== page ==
Bad Company Review

28 May 2022
Great band, great song, great album, great game

Designers Kristian Ostby and Eilif Svensson have been on my radar for a while now. Back in 2017, the criminally overlooked mid-weight Eurogame Santa Maria swiftly slipped into my ‘top five games ever’ and has stayed there since. The duo have also demonstrated a breadth of complexity across their releases; from the light flip and writes Kokoro: Avenue of the Kodama and Trails of Tucana, to 2019’s weighty The Magnificent. With the addition of designer Kenneth Minde, Bad Company expands this breadth further still, as a game somehow possessing the scope and sense of reward of a heavier title yet with the utterly smooth mechanics of a gateway game.

In its simplest guise, Bad Company is a dice-based tableau-building game – in the same vein as Machi Koro and Space Base. Thematically, players are in charge of their own gang of criminals, currently on the run from the police yet still haphazardly pursuing various heists on their way to escape.

Each gang is displayed on a police lineup-esque player board composed of two halves: one numbered one to seven and the other covering eight to twelve. Each round will see one player rolling the dice, forming two pairs of numbers and activating the corresponding criminals, whilst all other players activate one. Through this process, players will gather up the various symbols needed to complete heists and tasks, gain income, or advance their escape car down the road.

At the start of the game each criminal possesses just one speciality. Number five for example might display a single steering wheel symbol used for advancing the gang’s car. Throughout the game though, players can progress their recruiter meeple through various neighbourhoods and ‘upgrade’ their gang members. Doing so involves drawing three upgrade cards and choosing one to place atop the matching number on the gang board. Alongside making these curious and diverse criminals become comically tall, upgrades also add additional symbols and end game points – a vital design choice which encourages players to diversify rather than stack everything on the commonly rolled number seven. Over time, gangs will grow increasingly more powerful and ridiculous looking in tandem with certain dice rolls becoming tantalisingly lucrative.

Noting its simplicity, you’d be forgiven for assuming the game to be a functional but perhaps fleeting and forgettable bit of fun. In truth though, its simplicity broadens its appeal, bypassing complexity in favour of ratcheting up the fun factor from the get go. Firstly, there’s essentially zero down time here - even with the full count of six players. Most actions in the game occur simultaneously, and furthermore, with each roll of the dice opening up at least one possibility for all players there’s always something important to be doing every turn. Even if the available dice combinations do little to immediately advance your active heists, there will always be something you can do to help in the long run. Pair this with the fact that die rolls can be mitigated by spending coins and it soon becomes clear that Bad Company succeeds at avoiding the disheartening aspects of luck apparent in similar games.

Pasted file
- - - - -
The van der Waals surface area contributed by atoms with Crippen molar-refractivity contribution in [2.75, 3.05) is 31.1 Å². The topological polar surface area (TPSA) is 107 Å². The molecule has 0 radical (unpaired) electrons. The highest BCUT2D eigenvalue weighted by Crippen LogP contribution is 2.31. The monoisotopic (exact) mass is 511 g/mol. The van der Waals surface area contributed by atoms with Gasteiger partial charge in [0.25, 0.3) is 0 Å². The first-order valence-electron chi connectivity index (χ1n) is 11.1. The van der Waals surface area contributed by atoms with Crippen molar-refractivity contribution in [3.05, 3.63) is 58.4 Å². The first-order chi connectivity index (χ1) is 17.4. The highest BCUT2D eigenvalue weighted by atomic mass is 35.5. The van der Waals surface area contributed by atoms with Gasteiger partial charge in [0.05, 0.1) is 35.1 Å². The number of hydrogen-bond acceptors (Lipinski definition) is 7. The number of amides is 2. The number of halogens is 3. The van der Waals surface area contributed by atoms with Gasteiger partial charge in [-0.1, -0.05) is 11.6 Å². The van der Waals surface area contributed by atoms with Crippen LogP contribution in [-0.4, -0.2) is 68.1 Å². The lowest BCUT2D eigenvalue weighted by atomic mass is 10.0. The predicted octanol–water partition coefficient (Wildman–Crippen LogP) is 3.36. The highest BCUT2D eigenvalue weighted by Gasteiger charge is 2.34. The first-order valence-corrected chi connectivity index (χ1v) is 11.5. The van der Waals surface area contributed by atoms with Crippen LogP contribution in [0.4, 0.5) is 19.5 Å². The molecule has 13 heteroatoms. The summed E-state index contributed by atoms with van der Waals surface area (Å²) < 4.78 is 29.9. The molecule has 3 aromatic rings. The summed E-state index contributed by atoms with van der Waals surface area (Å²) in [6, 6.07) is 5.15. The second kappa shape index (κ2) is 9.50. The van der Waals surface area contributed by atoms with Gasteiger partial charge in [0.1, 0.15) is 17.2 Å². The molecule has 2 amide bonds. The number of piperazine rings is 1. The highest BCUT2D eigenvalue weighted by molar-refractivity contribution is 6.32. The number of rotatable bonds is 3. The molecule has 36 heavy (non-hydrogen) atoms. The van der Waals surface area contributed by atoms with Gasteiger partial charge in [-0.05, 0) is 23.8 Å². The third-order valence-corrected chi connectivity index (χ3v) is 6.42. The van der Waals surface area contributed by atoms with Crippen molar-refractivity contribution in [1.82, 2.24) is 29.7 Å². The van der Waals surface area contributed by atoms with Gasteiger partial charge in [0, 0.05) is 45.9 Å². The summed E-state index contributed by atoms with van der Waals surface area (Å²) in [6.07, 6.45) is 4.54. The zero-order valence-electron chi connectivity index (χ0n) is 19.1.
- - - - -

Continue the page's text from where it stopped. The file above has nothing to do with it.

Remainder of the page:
By taking what is essentially blind gambling and infusing it with a surprising amount of choice and control, Bad Company has managed to retain the inherent addictiveness and simplicity of its central mechanic whilst imbuing it with the depth needed to demonstrate and, indeed, promote modern game design. But more importantly, playing and teaching Bad Company has given me some of the most straight up fun I’ve had from a game this year.



Simultaneously clever and silly, this is modern tabletop fun in its purest form.


If you like the simple thrill of chucking dice and watching things grow, this is certainly worth a look.

Read our Machi Koro review here!

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Designer: Kristian A. Ostoby, Kenneth Minde, Eilif Svensson 

Publisher: Aporta Games

Time: 30 minutes

Players: 1-6

Ages: 8+

Price: £37

What’s in the box?

  • 2 Game boards
  • 12 Gang board sheets
  • 138 Cards
  • 111 Tokens
  • Custom dice
  • 4 Golden dice
  • 7 Cars
  • 6 Scoring markers
  • 6 Meeples

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